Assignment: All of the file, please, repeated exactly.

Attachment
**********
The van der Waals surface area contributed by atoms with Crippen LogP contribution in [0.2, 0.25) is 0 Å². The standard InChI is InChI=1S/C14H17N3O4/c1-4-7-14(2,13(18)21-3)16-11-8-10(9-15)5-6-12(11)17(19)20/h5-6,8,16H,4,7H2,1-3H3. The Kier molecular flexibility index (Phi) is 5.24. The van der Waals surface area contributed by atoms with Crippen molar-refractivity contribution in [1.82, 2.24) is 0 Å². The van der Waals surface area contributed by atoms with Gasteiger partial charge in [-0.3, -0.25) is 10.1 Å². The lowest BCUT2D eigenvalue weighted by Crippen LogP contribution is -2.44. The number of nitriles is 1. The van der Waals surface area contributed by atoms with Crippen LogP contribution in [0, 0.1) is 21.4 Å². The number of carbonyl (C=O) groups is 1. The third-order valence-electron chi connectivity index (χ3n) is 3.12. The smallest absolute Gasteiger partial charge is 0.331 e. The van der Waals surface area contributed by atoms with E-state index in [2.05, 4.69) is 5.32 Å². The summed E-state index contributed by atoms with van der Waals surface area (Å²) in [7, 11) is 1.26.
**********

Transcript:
The van der Waals surface area contributed by atoms with Crippen LogP contribution in [0.2, 0.25) is 0 Å². The standard InChI is InChI=1S/C14H17N3O4/c1-4-7-14(2,13(18)21-3)16-11-8-10(9-15)5-6-12(11)17(19)20/h5-6,8,16H,4,7H2,1-3H3. The Kier molecular flexibility index (Phi) is 5.24. The van der Waals surface area contributed by atoms with Crippen molar-refractivity contribution in [1.82, 2.24) is 0 Å². The van der Waals surface area contributed by atoms with Gasteiger partial charge in [-0.3, -0.25) is 10.1 Å². The lowest BCUT2D eigenvalue weighted by Crippen LogP contribution is -2.44. The number of nitriles is 1. The van der Waals surface area contributed by atoms with Crippen LogP contribution in [0, 0.1) is 21.4 Å². The number of carbonyl (C=O) groups is 1. The third-order valence-electron chi connectivity index (χ3n) is 3.12. The smallest absolute Gasteiger partial charge is 0.331 e. The van der Waals surface area contributed by atoms with E-state index in [2.05, 4.69) is 5.32 Å². The summed E-state index contributed by atoms with van der Waals surface area (Å²) in [7, 11) is 1.26.